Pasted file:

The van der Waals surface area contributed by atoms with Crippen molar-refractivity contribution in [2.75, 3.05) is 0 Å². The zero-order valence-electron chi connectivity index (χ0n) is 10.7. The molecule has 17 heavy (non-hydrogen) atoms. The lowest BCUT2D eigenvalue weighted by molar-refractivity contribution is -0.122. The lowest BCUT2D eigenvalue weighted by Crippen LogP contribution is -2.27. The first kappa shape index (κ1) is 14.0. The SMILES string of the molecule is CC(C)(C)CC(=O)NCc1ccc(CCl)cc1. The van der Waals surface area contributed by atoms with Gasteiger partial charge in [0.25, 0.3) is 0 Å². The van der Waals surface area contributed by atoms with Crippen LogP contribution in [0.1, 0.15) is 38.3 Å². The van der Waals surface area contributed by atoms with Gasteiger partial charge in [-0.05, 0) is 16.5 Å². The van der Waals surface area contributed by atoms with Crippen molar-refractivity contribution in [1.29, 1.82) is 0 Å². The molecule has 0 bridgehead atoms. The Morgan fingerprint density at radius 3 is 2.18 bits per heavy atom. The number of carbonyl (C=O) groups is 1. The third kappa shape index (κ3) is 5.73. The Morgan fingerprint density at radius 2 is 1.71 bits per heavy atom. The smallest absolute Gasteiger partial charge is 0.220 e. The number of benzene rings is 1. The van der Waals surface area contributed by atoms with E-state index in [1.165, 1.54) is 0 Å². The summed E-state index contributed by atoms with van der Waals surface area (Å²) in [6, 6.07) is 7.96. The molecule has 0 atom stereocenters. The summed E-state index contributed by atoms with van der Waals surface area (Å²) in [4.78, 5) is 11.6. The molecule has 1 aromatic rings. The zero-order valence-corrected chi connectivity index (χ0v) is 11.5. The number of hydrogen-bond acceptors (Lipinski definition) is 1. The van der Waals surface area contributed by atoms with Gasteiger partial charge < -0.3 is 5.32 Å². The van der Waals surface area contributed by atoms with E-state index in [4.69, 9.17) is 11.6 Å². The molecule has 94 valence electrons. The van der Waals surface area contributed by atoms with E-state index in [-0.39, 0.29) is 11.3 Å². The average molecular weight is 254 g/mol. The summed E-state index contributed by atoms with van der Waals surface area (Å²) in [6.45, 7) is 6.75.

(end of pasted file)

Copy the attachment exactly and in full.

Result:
The van der Waals surface area contributed by atoms with Crippen molar-refractivity contribution in [2.75, 3.05) is 0 Å². The zero-order valence-electron chi connectivity index (χ0n) is 10.7. The molecule has 17 heavy (non-hydrogen) atoms. The lowest BCUT2D eigenvalue weighted by molar-refractivity contribution is -0.122. The lowest BCUT2D eigenvalue weighted by Crippen LogP contribution is -2.27. The first kappa shape index (κ1) is 14.0. The SMILES string of the molecule is CC(C)(C)CC(=O)NCc1ccc(CCl)cc1. The van der Waals surface area contributed by atoms with Gasteiger partial charge in [0.25, 0.3) is 0 Å². The van der Waals surface area contributed by atoms with Crippen LogP contribution in [0.1, 0.15) is 38.3 Å². The van der Waals surface area contributed by atoms with Gasteiger partial charge in [-0.05, 0) is 16.5 Å². The van der Waals surface area contributed by atoms with Crippen molar-refractivity contribution in [1.29, 1.82) is 0 Å². The molecule has 0 bridgehead atoms. The Morgan fingerprint density at radius 3 is 2.18 bits per heavy atom. The number of carbonyl (C=O) groups is 1. The third kappa shape index (κ3) is 5.73. The Morgan fingerprint density at radius 2 is 1.71 bits per heavy atom. The smallest absolute Gasteiger partial charge is 0.220 e. The number of benzene rings is 1. The van der Waals surface area contributed by atoms with E-state index in [1.165, 1.54) is 0 Å². The summed E-state index contributed by atoms with van der Waals surface area (Å²) in [6, 6.07) is 7.96. The molecule has 0 atom stereocenters. The summed E-state index contributed by atoms with van der Waals surface area (Å²) in [4.78, 5) is 11.6. The molecule has 1 aromatic rings. The zero-order valence-corrected chi connectivity index (χ0v) is 11.5. The number of hydrogen-bond acceptors (Lipinski definition) is 1. The van der Waals surface area contributed by atoms with Gasteiger partial charge < -0.3 is 5.32 Å². The van der Waals surface area contributed by atoms with E-state index in [4.69, 9.17) is 11.6 Å². The molecule has 94 valence electrons. The van der Waals surface area contributed by atoms with E-state index in [-0.39, 0.29) is 11.3 Å². The average molecular weight is 254 g/mol. The summed E-state index contributed by atoms with van der Waals surface area (Å²) in [6.45, 7) is 6.75.